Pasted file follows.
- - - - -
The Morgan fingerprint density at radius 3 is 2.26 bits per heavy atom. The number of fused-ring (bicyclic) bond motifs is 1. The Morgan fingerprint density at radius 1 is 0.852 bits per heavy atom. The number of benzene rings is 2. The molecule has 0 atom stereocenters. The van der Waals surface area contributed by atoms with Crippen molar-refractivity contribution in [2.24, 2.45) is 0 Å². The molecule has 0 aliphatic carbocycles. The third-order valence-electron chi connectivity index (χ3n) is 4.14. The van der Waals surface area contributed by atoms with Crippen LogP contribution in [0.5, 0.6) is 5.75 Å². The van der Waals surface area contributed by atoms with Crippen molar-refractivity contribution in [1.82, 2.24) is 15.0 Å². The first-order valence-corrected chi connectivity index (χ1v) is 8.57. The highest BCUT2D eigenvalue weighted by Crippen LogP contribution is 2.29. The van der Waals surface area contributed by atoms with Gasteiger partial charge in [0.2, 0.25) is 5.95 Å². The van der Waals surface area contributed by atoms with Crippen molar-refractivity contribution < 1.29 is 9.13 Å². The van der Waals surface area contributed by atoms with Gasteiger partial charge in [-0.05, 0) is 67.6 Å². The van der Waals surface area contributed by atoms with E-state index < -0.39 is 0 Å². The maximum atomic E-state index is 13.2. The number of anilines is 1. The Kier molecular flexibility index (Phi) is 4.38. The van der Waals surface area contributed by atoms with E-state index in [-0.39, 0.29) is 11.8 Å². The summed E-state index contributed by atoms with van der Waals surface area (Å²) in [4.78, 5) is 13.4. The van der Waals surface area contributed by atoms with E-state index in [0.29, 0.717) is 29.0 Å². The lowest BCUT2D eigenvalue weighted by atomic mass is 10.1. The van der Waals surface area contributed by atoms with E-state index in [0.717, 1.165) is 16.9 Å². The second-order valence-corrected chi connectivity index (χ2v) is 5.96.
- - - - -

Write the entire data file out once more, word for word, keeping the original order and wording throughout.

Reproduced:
The Morgan fingerprint density at radius 3 is 2.26 bits per heavy atom. The number of fused-ring (bicyclic) bond motifs is 1. The Morgan fingerprint density at radius 1 is 0.852 bits per heavy atom. The number of benzene rings is 2. The molecule has 0 atom stereocenters. The van der Waals surface area contributed by atoms with Crippen molar-refractivity contribution in [2.24, 2.45) is 0 Å². The molecule has 0 aliphatic carbocycles. The third-order valence-electron chi connectivity index (χ3n) is 4.14. The van der Waals surface area contributed by atoms with Crippen LogP contribution in [0.5, 0.6) is 5.75 Å². The van der Waals surface area contributed by atoms with Crippen molar-refractivity contribution in [1.82, 2.24) is 15.0 Å². The first-order valence-corrected chi connectivity index (χ1v) is 8.57. The highest BCUT2D eigenvalue weighted by Crippen LogP contribution is 2.29. The van der Waals surface area contributed by atoms with Gasteiger partial charge in [0.2, 0.25) is 5.95 Å². The van der Waals surface area contributed by atoms with Crippen molar-refractivity contribution < 1.29 is 9.13 Å². The van der Waals surface area contributed by atoms with Gasteiger partial charge in [-0.05, 0) is 67.6 Å². The van der Waals surface area contributed by atoms with E-state index < -0.39 is 0 Å². The maximum atomic E-state index is 13.2. The number of anilines is 1. The Kier molecular flexibility index (Phi) is 4.38. The van der Waals surface area contributed by atoms with E-state index in [-0.39, 0.29) is 11.8 Å². The summed E-state index contributed by atoms with van der Waals surface area (Å²) in [4.78, 5) is 13.4. The van der Waals surface area contributed by atoms with E-state index in [0.29, 0.717) is 29.0 Å². The lowest BCUT2D eigenvalue weighted by atomic mass is 10.1. The van der Waals surface area contributed by atoms with E-state index in [0.717, 1.165) is 16.9 Å². The second-order valence-corrected chi connectivity index (χ2v) is 5.96.